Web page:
If you can only go big on one item, have this be it. An adjustable bench will replace the need for an incline bench, a flat bench, and a decline bench. One adjustable bench will save you hundreds of dollars compared to buying all three single benches. An adjustable bench is highly versatile and can be used in almost any exercise.[5]
    • If an adjustable bench is out of your price range, use an exercise ball instead.
  2. Step 2 Pick up a set or two of dumbbells.
    Dumbbells have long been hailed as the better choice among strength training equipment. They are much smaller than large home gym machines and much cheaper. If you could only buy one thing to go towards strength training, this should be it. Dumbbells/free weights will always form the foundation of any budget home gym.[6]
    • If you are already quite strong you should get the standard Olympic dumbbells, which weigh about 12lb (unloaded) and can be loaded with up to 200lbs each.
    • If you don't have the space to keep dumbbells, consider using resistance bands instead.
  3. Step 3 Make some sandbags.
    If you happen to have spare construction materials this is a great way to make use of them. You'll also need an old duffel bag or exercise bags; fill either with sand or gravel and tape the opening up well. These can be used for any number of exercises which call for weight resistance.[7]
  4. Step 4 Buy some resistance bands.
    The simplest and lowest cost of strength equipment, you can switch dumbbells for resistance bands in any exercise that uses them. Find a place to anchor one side of the band and you can emulate any standing machine to work out whatever your other equipment has left lacking.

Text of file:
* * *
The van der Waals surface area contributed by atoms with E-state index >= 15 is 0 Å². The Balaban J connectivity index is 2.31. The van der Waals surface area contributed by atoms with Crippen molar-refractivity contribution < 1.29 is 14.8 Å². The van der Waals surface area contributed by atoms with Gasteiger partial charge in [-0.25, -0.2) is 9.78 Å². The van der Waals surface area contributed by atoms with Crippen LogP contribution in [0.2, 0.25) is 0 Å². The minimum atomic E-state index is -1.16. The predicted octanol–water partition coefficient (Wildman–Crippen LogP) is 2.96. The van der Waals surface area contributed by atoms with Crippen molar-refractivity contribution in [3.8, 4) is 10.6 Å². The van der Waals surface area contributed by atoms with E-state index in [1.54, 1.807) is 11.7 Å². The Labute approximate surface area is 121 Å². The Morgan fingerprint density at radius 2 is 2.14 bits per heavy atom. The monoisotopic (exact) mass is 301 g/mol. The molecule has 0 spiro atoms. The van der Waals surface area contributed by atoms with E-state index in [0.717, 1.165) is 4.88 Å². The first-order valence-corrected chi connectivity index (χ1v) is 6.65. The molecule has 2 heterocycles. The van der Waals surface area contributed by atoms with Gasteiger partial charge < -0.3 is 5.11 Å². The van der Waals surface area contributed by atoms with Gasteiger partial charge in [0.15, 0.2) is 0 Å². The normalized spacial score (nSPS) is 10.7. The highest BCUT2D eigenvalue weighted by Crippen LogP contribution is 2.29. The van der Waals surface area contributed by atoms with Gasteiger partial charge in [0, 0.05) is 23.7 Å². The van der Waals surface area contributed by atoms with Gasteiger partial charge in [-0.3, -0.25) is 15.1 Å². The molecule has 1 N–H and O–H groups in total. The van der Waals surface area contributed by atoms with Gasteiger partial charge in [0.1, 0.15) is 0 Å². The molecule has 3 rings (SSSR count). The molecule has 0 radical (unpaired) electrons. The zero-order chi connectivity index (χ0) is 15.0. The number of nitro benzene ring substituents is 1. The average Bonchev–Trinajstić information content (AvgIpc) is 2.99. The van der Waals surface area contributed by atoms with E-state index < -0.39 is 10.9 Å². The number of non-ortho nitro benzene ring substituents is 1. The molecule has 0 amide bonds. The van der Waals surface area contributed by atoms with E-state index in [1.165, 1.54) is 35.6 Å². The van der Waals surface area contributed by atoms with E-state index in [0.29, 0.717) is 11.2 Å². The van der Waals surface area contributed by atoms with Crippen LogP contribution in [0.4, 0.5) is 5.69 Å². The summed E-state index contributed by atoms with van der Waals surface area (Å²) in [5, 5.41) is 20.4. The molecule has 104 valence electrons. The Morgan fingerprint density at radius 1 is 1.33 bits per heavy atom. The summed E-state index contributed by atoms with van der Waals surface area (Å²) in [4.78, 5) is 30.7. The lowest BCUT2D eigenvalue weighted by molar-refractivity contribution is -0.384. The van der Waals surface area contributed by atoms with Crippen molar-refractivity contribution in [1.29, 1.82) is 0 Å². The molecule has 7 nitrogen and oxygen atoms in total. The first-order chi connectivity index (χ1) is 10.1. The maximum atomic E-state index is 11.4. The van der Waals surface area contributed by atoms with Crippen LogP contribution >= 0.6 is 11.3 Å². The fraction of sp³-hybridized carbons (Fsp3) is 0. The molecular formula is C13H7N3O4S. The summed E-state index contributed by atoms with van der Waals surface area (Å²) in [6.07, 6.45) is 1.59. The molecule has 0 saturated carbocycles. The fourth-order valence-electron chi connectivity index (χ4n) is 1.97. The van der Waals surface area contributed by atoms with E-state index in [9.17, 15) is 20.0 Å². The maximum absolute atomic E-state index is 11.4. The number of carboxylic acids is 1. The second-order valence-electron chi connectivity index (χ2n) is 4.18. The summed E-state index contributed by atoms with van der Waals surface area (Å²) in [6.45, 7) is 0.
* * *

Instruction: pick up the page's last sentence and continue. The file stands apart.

5. Step 5 Build a pulling sled/tire.
    A bit of a DIY endeavor, building a pull sled is a cost-effective way of building leg strength and general physicality. The most basic recipe calls for simply a tow rope and a large tire; attach one to the other and you're good to go. Other more involved plans will usually involve some welding.
  6. Step 6 Purchase a pull-up bar.
    Usually they can be found for no more than $15 to $20. Make sure you have a sturdy door frame in your home on which to use it. Try to buy one that doubles as a bar to do tricep lifts and push-ups; having one of these bars makes it much easier on your wrists when doing push-ups.
  7. Step 7 Invest in an Olympic bar with bumper plates.
    If you can afford it, this big purchase will bring your strength training up a level. Bumper plates are more durable compared to ordinary plates as they're rubber coated and allow to be dropped on the floor. Barbells allow mini increments in weight used from 100GMS-1KG. This is highly useful for the higher level lifters who are plateauing.[8]
    • Keep in mind that an Olympic bar with bumper plates will take up a lot of space.
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Part 4
Part 4 of 4:

Making It Complete

  1. Step 1 Have it secluded.
    While not a consideration for the budget, do your best to have your home gym in a place of little disturbance. This will aid tremendously in committing to your exercise by cutting down on distractions, encouraging you to focus on the task at hand. Regardless of how much you spend, don't spend it on stuff you'll end up not using. Having a special place for it all gives a proper home and makes it less likely to be labelled "clutter."[9]
  2. Step 2 Don't skip the flooring.
    Unless your home gym is floored with carpet, you should seriously consider buying some padded flooring, if only for a corner of the room. Necessary for yoga and other stretches, padded flooring is an advantage for all exercises. It will make most exercise much more comfortable by reducing the wear and tear faced by your knees and other joints.
  3. Step 3 Keep a TV or stereo in the room.
    Take a cue from professional gyms and allow yourself a bit of distraction while working out. A television is doubly useful if you are a fan of exercise videos to follow along with. Music can also be an effective stimulant for your work-out; there have been studies linking music with the appropriate rhythm to longer-lasting work outs.[10]
  4. Step 4 Consider buying wall mirrors.
    More than just a cosmetic touch, having a mirror to watch yourself exercise is helpful in troubleshooting any problems of form. Since you'll most often be exercising alone in your home gym, you won't have a partner to advise on your technique.
    • Don't let looking good in the mirror drive your exercises, however. Be sure to target more than just the "show" muscles.